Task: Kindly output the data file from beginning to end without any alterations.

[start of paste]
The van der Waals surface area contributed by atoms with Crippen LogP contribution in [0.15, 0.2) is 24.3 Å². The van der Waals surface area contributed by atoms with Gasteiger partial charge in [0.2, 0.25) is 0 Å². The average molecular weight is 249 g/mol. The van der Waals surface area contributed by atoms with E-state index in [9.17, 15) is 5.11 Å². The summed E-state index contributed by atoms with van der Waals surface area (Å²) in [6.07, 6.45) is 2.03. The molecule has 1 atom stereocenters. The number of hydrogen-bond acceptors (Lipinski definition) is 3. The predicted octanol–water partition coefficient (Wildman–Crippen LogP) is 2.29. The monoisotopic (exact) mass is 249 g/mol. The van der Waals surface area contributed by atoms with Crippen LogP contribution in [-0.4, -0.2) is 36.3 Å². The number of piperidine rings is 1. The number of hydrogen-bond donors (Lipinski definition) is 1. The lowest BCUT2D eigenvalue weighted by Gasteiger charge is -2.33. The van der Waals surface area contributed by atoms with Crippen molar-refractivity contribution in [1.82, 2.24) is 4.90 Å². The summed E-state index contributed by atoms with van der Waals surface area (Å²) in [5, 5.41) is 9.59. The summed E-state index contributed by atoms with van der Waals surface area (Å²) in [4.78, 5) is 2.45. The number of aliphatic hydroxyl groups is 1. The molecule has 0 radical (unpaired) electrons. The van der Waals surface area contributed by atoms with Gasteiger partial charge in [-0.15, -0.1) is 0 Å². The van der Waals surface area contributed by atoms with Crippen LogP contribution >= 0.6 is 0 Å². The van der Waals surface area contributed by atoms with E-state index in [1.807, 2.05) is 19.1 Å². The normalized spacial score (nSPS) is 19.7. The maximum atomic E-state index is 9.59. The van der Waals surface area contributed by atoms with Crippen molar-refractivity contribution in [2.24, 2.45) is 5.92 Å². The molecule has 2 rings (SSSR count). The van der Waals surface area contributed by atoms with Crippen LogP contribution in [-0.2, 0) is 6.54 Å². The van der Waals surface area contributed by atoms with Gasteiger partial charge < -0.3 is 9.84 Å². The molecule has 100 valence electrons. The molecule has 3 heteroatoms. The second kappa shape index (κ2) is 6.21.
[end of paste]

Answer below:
The van der Waals surface area contributed by atoms with Crippen LogP contribution in [0.15, 0.2) is 24.3 Å². The van der Waals surface area contributed by atoms with Gasteiger partial charge in [0.2, 0.25) is 0 Å². The average molecular weight is 249 g/mol. The van der Waals surface area contributed by atoms with E-state index in [9.17, 15) is 5.11 Å². The summed E-state index contributed by atoms with van der Waals surface area (Å²) in [6.07, 6.45) is 2.03. The molecule has 1 atom stereocenters. The number of hydrogen-bond acceptors (Lipinski definition) is 3. The predicted octanol–water partition coefficient (Wildman–Crippen LogP) is 2.29. The monoisotopic (exact) mass is 249 g/mol. The van der Waals surface area contributed by atoms with Crippen LogP contribution in [-0.4, -0.2) is 36.3 Å². The number of piperidine rings is 1. The number of hydrogen-bond donors (Lipinski definition) is 1. The lowest BCUT2D eigenvalue weighted by Gasteiger charge is -2.33. The van der Waals surface area contributed by atoms with Crippen molar-refractivity contribution in [1.82, 2.24) is 4.90 Å². The summed E-state index contributed by atoms with van der Waals surface area (Å²) in [5, 5.41) is 9.59. The summed E-state index contributed by atoms with van der Waals surface area (Å²) in [4.78, 5) is 2.45. The number of aliphatic hydroxyl groups is 1. The molecule has 0 radical (unpaired) electrons. The van der Waals surface area contributed by atoms with Gasteiger partial charge in [-0.15, -0.1) is 0 Å². The van der Waals surface area contributed by atoms with Crippen LogP contribution >= 0.6 is 0 Å². The van der Waals surface area contributed by atoms with E-state index in [1.807, 2.05) is 19.1 Å². The normalized spacial score (nSPS) is 19.7. The maximum atomic E-state index is 9.59. The van der Waals surface area contributed by atoms with Crippen molar-refractivity contribution in [2.24, 2.45) is 5.92 Å². The molecule has 2 rings (SSSR count). The van der Waals surface area contributed by atoms with Crippen LogP contribution in [-0.2, 0) is 6.54 Å². The van der Waals surface area contributed by atoms with Gasteiger partial charge < -0.3 is 9.84 Å². The molecule has 100 valence electrons. The molecule has 3 heteroatoms. The second kappa shape index (κ2) is 6.21.